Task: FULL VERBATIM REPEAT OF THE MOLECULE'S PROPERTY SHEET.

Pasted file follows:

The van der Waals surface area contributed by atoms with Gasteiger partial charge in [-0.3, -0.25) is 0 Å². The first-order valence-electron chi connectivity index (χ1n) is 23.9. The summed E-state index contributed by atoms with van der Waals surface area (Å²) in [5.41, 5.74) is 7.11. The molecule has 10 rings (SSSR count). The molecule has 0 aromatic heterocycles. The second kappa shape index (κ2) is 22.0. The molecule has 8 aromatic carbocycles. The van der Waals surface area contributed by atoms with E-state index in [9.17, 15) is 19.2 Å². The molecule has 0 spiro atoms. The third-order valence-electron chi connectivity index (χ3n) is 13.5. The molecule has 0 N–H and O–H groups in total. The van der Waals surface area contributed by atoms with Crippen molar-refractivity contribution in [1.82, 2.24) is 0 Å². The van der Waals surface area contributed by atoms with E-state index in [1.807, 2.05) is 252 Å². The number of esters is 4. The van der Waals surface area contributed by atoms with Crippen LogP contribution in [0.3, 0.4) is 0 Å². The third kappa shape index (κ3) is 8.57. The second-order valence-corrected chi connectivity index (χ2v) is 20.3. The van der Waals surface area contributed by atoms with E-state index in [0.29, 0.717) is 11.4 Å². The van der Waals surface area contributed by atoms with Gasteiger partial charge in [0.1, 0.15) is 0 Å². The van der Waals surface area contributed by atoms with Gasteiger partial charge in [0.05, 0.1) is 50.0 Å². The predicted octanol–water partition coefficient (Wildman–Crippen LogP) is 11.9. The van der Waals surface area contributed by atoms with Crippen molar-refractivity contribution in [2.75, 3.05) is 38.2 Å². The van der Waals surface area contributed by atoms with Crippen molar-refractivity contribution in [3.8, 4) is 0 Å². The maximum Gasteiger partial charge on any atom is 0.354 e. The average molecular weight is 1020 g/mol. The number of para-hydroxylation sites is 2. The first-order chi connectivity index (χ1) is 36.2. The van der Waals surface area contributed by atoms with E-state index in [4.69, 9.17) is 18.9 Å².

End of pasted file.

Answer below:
The van der Waals surface area contributed by atoms with Gasteiger partial charge in [-0.3, -0.25) is 0 Å². The first-order valence-electron chi connectivity index (χ1n) is 23.9. The summed E-state index contributed by atoms with van der Waals surface area (Å²) in [5.41, 5.74) is 7.11. The molecule has 10 rings (SSSR count). The molecule has 0 aromatic heterocycles. The second kappa shape index (κ2) is 22.0. The molecule has 8 aromatic carbocycles. The van der Waals surface area contributed by atoms with E-state index in [9.17, 15) is 19.2 Å². The molecule has 0 spiro atoms. The third-order valence-electron chi connectivity index (χ3n) is 13.5. The molecule has 0 N–H and O–H groups in total. The van der Waals surface area contributed by atoms with Crippen molar-refractivity contribution in [1.82, 2.24) is 0 Å². The van der Waals surface area contributed by atoms with E-state index in [1.807, 2.05) is 252 Å². The number of esters is 4. The van der Waals surface area contributed by atoms with Crippen LogP contribution in [0.3, 0.4) is 0 Å². The third kappa shape index (κ3) is 8.57. The second-order valence-corrected chi connectivity index (χ2v) is 20.3. The van der Waals surface area contributed by atoms with E-state index in [0.29, 0.717) is 11.4 Å². The van der Waals surface area contributed by atoms with Gasteiger partial charge in [0.1, 0.15) is 0 Å². The van der Waals surface area contributed by atoms with Gasteiger partial charge in [0.05, 0.1) is 50.0 Å². The predicted octanol–water partition coefficient (Wildman–Crippen LogP) is 11.9. The van der Waals surface area contributed by atoms with Crippen molar-refractivity contribution in [2.75, 3.05) is 38.2 Å². The van der Waals surface area contributed by atoms with Crippen molar-refractivity contribution in [3.8, 4) is 0 Å². The maximum Gasteiger partial charge on any atom is 0.354 e. The average molecular weight is 1020 g/mol. The number of para-hydroxylation sites is 2. The first-order chi connectivity index (χ1) is 36.2. The van der Waals surface area contributed by atoms with E-state index in [4.69, 9.17) is 18.9 Å².